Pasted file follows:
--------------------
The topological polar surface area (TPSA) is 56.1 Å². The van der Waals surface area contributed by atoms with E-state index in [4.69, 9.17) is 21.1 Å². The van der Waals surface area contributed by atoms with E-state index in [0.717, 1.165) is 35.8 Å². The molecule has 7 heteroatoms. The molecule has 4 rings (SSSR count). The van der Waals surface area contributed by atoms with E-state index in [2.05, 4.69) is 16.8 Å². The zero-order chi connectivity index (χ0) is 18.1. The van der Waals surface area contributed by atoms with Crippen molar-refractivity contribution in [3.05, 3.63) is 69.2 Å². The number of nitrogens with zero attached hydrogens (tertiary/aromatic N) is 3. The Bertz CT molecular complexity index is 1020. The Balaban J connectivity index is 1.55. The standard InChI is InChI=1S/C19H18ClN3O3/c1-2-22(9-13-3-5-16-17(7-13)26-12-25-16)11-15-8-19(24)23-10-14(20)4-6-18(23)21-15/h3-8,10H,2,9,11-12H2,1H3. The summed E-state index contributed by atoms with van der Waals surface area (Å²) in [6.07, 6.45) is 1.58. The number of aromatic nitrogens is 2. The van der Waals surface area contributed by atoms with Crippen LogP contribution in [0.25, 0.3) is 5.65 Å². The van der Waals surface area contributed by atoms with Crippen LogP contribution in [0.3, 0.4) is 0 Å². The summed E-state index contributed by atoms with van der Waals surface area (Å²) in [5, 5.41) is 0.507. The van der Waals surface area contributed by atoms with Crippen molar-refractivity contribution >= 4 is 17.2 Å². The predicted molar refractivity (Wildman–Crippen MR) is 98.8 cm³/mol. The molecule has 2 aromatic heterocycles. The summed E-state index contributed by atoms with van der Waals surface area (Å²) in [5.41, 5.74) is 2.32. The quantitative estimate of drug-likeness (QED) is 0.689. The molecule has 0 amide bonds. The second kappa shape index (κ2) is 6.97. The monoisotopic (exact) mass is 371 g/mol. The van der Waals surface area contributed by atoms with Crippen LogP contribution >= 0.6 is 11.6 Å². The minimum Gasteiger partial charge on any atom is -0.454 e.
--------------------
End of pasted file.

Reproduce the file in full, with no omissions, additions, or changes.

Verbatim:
The topological polar surface area (TPSA) is 56.1 Å². The van der Waals surface area contributed by atoms with E-state index in [4.69, 9.17) is 21.1 Å². The van der Waals surface area contributed by atoms with E-state index in [0.717, 1.165) is 35.8 Å². The molecule has 7 heteroatoms. The molecule has 4 rings (SSSR count). The van der Waals surface area contributed by atoms with E-state index in [2.05, 4.69) is 16.8 Å². The zero-order chi connectivity index (χ0) is 18.1. The van der Waals surface area contributed by atoms with Crippen molar-refractivity contribution in [3.05, 3.63) is 69.2 Å². The number of nitrogens with zero attached hydrogens (tertiary/aromatic N) is 3. The Bertz CT molecular complexity index is 1020. The Balaban J connectivity index is 1.55. The standard InChI is InChI=1S/C19H18ClN3O3/c1-2-22(9-13-3-5-16-17(7-13)26-12-25-16)11-15-8-19(24)23-10-14(20)4-6-18(23)21-15/h3-8,10H,2,9,11-12H2,1H3. The summed E-state index contributed by atoms with van der Waals surface area (Å²) in [6.07, 6.45) is 1.58. The number of aromatic nitrogens is 2. The van der Waals surface area contributed by atoms with Crippen LogP contribution in [0.25, 0.3) is 5.65 Å². The van der Waals surface area contributed by atoms with Crippen LogP contribution in [0.3, 0.4) is 0 Å². The summed E-state index contributed by atoms with van der Waals surface area (Å²) in [5, 5.41) is 0.507. The van der Waals surface area contributed by atoms with Crippen molar-refractivity contribution >= 4 is 17.2 Å². The predicted molar refractivity (Wildman–Crippen MR) is 98.8 cm³/mol. The molecule has 2 aromatic heterocycles. The summed E-state index contributed by atoms with van der Waals surface area (Å²) in [5.41, 5.74) is 2.32. The quantitative estimate of drug-likeness (QED) is 0.689. The molecule has 0 amide bonds. The second kappa shape index (κ2) is 6.97. The monoisotopic (exact) mass is 371 g/mol. The van der Waals surface area contributed by atoms with Crippen LogP contribution >= 0.6 is 11.6 Å². The minimum Gasteiger partial charge on any atom is -0.454 e.